Ottawa, December 22 — The Index of Consumer Confidence
stumbled for the third consecutive month in December, falling 3.3 points to 67.7 (2002 = 100), the Conference Board reported today.
“On a monthly basis, the index has now dropped significantly below early 1990s levels. Only during the recession of 1981–82 have we seen lower levels of confidence,” said Glen Hodgson, Senior Vice-President and Chief Economist. “Despite the rapid fall in gasoline prices across the country, consumers continue to be gloomy about their financial situation.”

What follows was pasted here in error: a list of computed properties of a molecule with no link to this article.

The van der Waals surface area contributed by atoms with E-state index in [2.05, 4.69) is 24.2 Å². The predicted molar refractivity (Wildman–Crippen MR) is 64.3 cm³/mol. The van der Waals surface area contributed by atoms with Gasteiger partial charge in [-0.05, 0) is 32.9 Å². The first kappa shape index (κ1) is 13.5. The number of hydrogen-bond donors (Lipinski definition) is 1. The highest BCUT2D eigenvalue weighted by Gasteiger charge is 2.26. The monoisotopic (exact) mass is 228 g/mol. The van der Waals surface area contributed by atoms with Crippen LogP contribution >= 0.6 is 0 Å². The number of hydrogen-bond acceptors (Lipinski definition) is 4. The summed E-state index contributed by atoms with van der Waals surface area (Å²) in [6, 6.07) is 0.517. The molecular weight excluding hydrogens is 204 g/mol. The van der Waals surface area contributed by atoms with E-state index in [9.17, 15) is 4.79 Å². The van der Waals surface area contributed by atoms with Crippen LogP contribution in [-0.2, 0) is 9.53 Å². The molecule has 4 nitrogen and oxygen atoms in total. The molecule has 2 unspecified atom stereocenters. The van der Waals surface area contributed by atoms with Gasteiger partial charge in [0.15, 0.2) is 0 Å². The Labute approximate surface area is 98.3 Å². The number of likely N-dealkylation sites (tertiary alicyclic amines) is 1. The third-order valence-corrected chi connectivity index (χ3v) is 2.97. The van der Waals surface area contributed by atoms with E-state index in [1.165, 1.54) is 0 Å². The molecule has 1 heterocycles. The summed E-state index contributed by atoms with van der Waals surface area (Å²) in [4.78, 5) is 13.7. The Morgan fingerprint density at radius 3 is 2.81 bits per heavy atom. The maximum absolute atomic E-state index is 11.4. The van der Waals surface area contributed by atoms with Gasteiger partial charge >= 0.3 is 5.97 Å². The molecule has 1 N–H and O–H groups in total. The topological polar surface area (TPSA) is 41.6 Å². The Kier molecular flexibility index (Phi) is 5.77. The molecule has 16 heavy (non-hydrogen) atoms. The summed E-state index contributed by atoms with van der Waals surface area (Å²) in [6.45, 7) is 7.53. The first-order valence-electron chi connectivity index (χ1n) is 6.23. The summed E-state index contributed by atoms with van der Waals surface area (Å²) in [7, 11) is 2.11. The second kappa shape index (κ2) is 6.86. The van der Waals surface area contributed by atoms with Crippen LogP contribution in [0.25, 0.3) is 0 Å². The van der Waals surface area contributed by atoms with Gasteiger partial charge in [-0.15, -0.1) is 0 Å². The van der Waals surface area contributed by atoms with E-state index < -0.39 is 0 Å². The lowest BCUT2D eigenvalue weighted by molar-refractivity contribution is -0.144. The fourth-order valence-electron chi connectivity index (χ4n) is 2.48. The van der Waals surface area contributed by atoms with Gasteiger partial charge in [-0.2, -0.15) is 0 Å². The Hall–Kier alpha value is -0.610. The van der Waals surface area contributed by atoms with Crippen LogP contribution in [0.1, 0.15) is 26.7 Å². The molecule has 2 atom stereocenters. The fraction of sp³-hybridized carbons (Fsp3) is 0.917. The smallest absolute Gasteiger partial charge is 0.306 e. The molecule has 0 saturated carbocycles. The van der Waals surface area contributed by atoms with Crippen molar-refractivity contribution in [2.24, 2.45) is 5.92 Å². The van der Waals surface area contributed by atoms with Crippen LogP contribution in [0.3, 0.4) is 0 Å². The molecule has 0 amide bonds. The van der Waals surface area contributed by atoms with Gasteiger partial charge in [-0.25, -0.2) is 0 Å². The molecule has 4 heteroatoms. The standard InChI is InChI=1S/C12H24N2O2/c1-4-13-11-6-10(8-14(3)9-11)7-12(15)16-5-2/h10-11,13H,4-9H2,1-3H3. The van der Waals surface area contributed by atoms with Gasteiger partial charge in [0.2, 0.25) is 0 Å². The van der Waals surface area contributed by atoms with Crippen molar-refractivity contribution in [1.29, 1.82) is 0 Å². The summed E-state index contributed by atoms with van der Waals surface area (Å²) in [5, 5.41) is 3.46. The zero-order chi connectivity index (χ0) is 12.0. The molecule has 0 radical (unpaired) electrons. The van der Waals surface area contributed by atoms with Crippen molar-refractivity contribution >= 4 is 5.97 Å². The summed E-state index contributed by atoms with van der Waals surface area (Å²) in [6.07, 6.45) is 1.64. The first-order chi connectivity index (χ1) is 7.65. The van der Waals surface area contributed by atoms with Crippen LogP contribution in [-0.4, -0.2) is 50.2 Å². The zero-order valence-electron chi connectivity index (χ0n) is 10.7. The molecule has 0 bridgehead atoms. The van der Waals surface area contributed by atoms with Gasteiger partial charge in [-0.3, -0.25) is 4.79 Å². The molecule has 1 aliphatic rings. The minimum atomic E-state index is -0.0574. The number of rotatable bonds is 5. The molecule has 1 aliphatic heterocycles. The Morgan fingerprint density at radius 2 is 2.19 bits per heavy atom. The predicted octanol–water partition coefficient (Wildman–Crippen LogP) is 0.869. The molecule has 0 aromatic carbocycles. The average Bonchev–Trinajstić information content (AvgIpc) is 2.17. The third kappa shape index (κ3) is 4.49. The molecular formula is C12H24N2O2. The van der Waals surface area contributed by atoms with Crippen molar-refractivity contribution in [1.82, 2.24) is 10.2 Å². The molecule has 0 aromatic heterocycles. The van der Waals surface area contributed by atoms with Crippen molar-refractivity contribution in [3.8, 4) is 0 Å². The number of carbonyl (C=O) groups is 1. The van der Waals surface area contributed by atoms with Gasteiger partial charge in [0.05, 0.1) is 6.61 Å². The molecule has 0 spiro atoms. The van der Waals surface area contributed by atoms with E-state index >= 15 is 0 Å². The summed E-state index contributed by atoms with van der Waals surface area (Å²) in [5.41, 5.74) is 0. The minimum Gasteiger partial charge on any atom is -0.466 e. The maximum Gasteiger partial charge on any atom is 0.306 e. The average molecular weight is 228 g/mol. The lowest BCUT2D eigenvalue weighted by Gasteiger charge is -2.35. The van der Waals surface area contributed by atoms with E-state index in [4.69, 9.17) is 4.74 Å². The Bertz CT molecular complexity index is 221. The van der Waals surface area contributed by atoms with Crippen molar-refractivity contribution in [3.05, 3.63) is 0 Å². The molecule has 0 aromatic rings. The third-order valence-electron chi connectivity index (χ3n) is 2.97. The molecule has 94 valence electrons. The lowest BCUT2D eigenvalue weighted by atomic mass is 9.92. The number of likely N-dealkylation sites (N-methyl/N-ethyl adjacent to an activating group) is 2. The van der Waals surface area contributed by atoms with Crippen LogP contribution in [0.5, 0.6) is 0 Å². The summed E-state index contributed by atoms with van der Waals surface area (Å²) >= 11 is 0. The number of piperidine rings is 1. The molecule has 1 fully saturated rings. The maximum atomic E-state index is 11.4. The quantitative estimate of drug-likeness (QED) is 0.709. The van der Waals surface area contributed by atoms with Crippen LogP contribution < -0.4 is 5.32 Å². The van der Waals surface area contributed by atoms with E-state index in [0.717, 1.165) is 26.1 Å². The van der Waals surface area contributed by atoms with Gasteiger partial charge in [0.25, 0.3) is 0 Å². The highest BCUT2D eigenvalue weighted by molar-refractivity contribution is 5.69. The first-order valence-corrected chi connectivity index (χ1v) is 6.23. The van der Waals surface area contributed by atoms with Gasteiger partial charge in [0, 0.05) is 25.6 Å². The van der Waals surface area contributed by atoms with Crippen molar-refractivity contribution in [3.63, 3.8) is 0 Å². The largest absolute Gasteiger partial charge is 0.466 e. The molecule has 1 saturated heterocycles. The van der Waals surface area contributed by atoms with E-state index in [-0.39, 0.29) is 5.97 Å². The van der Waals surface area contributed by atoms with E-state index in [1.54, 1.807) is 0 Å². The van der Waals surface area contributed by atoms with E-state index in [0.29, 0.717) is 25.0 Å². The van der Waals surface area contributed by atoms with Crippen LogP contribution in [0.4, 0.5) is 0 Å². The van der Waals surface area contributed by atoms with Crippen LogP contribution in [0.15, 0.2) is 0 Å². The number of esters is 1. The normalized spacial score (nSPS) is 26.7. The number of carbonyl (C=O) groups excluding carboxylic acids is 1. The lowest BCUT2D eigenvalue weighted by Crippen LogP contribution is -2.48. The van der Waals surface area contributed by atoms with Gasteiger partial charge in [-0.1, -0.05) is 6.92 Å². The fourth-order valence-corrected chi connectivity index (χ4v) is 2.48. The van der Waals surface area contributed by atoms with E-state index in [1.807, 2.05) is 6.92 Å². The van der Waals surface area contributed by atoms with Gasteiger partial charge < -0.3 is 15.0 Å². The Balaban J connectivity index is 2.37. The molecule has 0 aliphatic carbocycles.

Again this month, consumers indicated that they are financially worse off today than six months ago, and they expect to be worse off still six months from now. Respondents also viewed the job situation in their communities negatively.
There was one bright spot in the survey. For the second consecutive month, an increasing percentage of respondents said it was a good time to make a big-ticket purchase.
Confidence fell in all regions of the country in December, ranging from a marginal decline in the Western provinces to a 7.8 point drop in Atlantic Canada. The survey of 2000 Canadians was conducted between December 4 and 12.
Fixing the Recession: Policy Guidance for Canadian Leaders
, published by the Conference Board last week, outlines bold policy actions to deal with the economic downturn.